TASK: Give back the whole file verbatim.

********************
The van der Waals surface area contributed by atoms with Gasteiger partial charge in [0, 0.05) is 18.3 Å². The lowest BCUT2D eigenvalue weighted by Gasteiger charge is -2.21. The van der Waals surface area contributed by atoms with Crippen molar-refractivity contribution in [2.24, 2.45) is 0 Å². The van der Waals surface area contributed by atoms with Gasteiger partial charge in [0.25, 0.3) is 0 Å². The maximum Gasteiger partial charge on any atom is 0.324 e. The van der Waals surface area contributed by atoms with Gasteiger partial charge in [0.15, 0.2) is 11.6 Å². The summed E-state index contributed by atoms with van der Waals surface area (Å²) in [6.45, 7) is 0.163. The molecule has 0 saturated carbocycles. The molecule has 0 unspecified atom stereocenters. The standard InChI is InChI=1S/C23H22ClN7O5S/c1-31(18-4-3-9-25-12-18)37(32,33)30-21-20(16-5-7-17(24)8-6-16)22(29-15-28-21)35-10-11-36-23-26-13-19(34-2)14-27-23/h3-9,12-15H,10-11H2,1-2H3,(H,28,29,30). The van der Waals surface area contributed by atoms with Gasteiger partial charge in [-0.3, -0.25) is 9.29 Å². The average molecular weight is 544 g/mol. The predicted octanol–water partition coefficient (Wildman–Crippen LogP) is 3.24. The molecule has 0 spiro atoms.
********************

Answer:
The van der Waals surface area contributed by atoms with Gasteiger partial charge in [0, 0.05) is 18.3 Å². The lowest BCUT2D eigenvalue weighted by Gasteiger charge is -2.21. The van der Waals surface area contributed by atoms with Crippen molar-refractivity contribution in [2.24, 2.45) is 0 Å². The van der Waals surface area contributed by atoms with Gasteiger partial charge in [0.25, 0.3) is 0 Å². The maximum Gasteiger partial charge on any atom is 0.324 e. The van der Waals surface area contributed by atoms with Gasteiger partial charge in [0.15, 0.2) is 11.6 Å². The summed E-state index contributed by atoms with van der Waals surface area (Å²) in [6.45, 7) is 0.163. The molecule has 0 saturated carbocycles. The molecule has 0 unspecified atom stereocenters. The standard InChI is InChI=1S/C23H22ClN7O5S/c1-31(18-4-3-9-25-12-18)37(32,33)30-21-20(16-5-7-17(24)8-6-16)22(29-15-28-21)35-10-11-36-23-26-13-19(34-2)14-27-23/h3-9,12-15H,10-11H2,1-2H3,(H,28,29,30). The van der Waals surface area contributed by atoms with Gasteiger partial charge in [-0.3, -0.25) is 9.29 Å². The average molecular weight is 544 g/mol. The predicted octanol–water partition coefficient (Wildman–Crippen LogP) is 3.24. The molecule has 0 spiro atoms.